Quotables
March 20, 2014
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Former Missouri defensive end Michael Sam, who is poised to become the first openly gay player in the NFL, thanked his alma mater for the "love and acceptance" it gave him in a letter published Thursday in the Columbia Missourian.

"From my first recruiting trip to the University of Missouri, I felt something extraordinary and special — something I didn't feel anyplace else," Sam wrote. "I didn't have a name for it then; I do now. It's called family."

"And to me that family is defined by unconditional love," he added.

Head over to the Columbia Missourian to read the whole thing here. Jon Terbush

Spinning it forward
3:58 p.m. ET
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President Obama on Monday announced the formation of a nonprofit organization intended to expand opportunities for young male minorities, saying the work would remain a mission "for the rest of my life."

"America's future depends on us caring about this," Obama said at an event in New York to unveil the organization.

The nonprofit, the My Brother's Keeper Alliance, is an offshoot of the My Brother's Keeper initiative Obama launched last year to help young men of color reach the American dream.

The rollout came as racial unrest continued to roil Baltimore following the death in police custody of an unarmed black man, Freddie Gray. Though Obama did not address the incident as directly as he did last week, he touched on the same themes of discontent and disconnect at the heart of protests surrounding Gray's death when arguing for the nonprofit's importance.

"The only difference between me and a lot of other young men," Obama said. "is that I grew up in an environment that was a little more forgiving." Jon Terbush

Say what?
3:07 p.m. ET
Bas Czerwinski/Associated Press

Kenyan Deputy President William Ruto said Sunday that there is no place for homosexuality in his country.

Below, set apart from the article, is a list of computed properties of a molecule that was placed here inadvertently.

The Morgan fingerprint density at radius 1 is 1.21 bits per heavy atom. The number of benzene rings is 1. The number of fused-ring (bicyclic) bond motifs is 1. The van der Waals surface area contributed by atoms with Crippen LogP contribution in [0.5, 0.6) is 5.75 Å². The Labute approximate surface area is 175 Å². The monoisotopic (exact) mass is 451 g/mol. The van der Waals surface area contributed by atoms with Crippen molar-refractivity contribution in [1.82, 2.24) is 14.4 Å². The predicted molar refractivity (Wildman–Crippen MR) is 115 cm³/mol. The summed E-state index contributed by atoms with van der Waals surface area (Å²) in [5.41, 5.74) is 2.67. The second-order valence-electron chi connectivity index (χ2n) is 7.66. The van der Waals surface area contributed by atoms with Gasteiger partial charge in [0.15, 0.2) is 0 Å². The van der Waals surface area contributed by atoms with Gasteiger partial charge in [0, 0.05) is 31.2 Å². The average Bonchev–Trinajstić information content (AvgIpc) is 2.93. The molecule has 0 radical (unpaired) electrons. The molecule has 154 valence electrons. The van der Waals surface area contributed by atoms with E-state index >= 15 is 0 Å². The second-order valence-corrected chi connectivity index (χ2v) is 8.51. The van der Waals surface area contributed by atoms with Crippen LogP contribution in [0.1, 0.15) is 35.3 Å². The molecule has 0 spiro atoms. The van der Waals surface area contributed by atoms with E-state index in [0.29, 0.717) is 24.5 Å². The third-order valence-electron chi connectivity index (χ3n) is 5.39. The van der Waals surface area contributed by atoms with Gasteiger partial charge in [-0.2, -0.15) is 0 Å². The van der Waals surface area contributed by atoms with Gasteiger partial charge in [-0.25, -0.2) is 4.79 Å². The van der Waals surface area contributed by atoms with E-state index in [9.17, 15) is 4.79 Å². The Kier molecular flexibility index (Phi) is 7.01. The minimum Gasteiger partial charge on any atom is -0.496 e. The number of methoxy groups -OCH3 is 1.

"The Republic of Kenya is a republic that worships God," Ruto said. "We have no room for gays and those others."

A spokesperson for Ruto later doubled down on the remark, calling homosexuality "unnatural and un-African."

The remark came on the same day Secretary of State John Kerry arrived in Kenya to discuss regional security. President Obama will visit Kenya in July. Jon Terbush

Baltimore
2:34 p.m. ET

In a Fox News interview Monday, Mitt Romney criticized Hillary Clinton's recent speech on police reform, saying Clinton was trying to "get more support in the African-American community."

Last week, Clinton called for the use of body cameras in every police department to increase transparency. During her speech at Columbia University, Clinton said that millions fewer Americans would live in poverty if it weren't for the U.S.' mass incarceration practices.

Romney, meanwhile, is having none of it, calling Clinton's speech "political in nature" and "very inappropriate."

"I was concerned that her comments really smacked of politicization of the terrible tragedies that are going on there," Romney said on Fox & Friends Monday, referencing the events in Baltimore. "We don't have mass incarcerations in America. Individuals are brought before tribunals, and they have counsel, they're given certain rights. Are we not going to lock people up who commit crimes, is that what she's suggesting?"

Watch Romney's interview in the video below. —Meghan DeMaria

May the force be with you
1:53 p.m. ET

At least, according to this Star Wars-themed promotional missive in honor of Star Wars Day:

Scott Walker: Star Wars nerd, Yoda-supported, and one slighty elongated last name away from intergalactic glory. Kimberly Alters

This doesn't look good
1:47 p.m. ET